BACKGROUND: The Karnofsky Performance Status (KPS) scale has been widely validated for clinical practice for over 60 years.
AIM: To examine the extent to which poor pre-transplant functional status, assessed using the KPS scale, is associated with increased risk of mortality and/or graft failure at 1-year post-transplantation.
METHODS: This study included 38278 United States adults who underwent first, non-urgent, liver-only transplantation from 2005 to 2014 (Scientific Registry of Transplant Recipients). Functional impairment/disability was categorized as severe, moderate, or none/normal. Analyses were conducted using multivariable-adjusted Cox survival regression models.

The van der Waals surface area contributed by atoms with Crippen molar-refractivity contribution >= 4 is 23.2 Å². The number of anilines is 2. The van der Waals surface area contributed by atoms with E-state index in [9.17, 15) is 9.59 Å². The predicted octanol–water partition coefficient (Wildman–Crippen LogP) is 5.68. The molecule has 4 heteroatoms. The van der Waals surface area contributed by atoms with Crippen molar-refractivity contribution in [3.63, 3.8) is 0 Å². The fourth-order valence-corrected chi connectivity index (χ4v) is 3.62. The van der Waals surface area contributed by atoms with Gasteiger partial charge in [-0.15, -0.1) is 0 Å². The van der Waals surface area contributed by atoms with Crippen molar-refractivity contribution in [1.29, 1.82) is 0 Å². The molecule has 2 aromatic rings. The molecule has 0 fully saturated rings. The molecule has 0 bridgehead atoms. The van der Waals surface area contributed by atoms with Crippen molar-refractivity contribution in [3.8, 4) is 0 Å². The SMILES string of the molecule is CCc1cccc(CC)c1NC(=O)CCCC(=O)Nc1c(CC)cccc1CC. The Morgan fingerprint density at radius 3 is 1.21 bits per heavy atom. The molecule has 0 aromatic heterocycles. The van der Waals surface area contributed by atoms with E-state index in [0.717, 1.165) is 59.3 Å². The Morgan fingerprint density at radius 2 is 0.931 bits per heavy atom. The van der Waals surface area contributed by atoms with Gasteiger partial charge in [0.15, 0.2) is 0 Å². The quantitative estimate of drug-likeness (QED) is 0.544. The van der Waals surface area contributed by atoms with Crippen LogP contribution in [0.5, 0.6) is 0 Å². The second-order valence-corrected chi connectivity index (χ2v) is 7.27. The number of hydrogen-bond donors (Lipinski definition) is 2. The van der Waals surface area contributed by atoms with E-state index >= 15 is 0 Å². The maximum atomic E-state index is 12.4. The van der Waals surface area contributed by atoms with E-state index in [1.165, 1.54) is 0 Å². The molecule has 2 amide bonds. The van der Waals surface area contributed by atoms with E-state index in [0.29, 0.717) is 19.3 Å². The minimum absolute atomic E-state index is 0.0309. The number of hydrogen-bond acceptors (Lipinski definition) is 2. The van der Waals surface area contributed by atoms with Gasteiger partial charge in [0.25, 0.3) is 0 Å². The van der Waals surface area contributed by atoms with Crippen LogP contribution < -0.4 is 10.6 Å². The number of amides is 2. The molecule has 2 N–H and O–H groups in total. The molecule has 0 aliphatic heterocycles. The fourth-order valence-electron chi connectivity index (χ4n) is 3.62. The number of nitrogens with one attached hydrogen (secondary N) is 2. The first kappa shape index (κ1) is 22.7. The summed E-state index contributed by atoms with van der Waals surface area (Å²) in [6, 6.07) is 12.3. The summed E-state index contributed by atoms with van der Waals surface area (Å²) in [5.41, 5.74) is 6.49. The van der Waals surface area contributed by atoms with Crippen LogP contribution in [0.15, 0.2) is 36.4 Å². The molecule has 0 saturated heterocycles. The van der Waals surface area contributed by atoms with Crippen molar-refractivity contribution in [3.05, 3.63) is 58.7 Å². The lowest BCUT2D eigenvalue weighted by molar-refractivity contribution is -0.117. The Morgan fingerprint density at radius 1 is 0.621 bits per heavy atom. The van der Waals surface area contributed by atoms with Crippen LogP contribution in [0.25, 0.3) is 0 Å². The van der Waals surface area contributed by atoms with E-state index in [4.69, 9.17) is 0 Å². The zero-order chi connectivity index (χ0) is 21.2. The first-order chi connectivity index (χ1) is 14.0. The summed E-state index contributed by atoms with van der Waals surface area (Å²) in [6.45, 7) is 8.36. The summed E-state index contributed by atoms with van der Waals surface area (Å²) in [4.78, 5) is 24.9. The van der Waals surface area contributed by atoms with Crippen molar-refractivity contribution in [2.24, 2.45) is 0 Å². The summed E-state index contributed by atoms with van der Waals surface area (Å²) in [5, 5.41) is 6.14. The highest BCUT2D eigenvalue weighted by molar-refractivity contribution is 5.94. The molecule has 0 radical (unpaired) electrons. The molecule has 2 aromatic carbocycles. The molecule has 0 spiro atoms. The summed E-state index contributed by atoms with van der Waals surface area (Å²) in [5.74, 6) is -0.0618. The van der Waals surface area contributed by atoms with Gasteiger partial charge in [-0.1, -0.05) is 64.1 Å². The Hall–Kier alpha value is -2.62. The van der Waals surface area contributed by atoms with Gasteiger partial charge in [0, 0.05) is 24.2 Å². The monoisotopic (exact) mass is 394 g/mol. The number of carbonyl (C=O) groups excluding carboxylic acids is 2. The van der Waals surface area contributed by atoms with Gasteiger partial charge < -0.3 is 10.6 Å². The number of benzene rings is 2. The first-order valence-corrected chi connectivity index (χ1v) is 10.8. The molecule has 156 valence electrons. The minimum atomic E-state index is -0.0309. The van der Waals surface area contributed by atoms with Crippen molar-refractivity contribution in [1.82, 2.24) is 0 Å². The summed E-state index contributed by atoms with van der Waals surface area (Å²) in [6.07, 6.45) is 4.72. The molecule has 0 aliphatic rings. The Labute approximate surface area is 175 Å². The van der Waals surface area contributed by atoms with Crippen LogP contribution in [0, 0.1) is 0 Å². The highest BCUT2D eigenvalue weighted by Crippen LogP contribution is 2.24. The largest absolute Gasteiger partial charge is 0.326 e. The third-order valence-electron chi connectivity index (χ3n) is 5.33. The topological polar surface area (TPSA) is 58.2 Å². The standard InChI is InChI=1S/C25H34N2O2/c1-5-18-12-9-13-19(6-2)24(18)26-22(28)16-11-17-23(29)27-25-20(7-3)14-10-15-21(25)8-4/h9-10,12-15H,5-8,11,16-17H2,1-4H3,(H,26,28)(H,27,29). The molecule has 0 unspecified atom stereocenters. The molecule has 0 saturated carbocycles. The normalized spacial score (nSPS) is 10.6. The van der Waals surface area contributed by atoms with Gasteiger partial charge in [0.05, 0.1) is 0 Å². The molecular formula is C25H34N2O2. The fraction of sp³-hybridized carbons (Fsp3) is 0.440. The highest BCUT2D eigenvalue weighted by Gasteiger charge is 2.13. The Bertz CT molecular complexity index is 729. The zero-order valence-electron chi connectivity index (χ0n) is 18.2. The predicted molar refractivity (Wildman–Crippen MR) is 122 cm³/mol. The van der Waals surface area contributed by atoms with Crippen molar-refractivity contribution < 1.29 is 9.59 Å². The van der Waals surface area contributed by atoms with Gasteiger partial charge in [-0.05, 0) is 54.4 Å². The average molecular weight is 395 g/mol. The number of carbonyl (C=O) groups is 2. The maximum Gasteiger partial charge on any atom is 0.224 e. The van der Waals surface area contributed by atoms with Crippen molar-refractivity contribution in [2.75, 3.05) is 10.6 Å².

RESULTS: The median age was 56 years, 31% were women, median pre-transplant Model for End-Stage for Liver Disease score was 18. Functional impairment was present in 70%; one-quarter of the sample was severely disabled. After controlling for key recipient and donor factors, moderately and severely disabled patients had a 1-year mortality rate of 1.32 [confidence interval (CI): 1.21-1.44] and 1.73 (95%CI: 1.56-1.91) compared to patients with no impairment, respectively. Subjects with moderate and severe disability also had a multivariable-adjusted 1-year graft failure rate of 1.13 (CI: 1.02-1.24) and 1.16 (CI: 1.02-1.31), respectively.
CONCLUSION: Pre-transplant functional status is a useful prognostic indicator for 1-year post-transplant patient and graft survival.
|Number of pages||13|
|Journal||World Journal of Transplantation|
|Publication status||Published - 20-Nov-2019|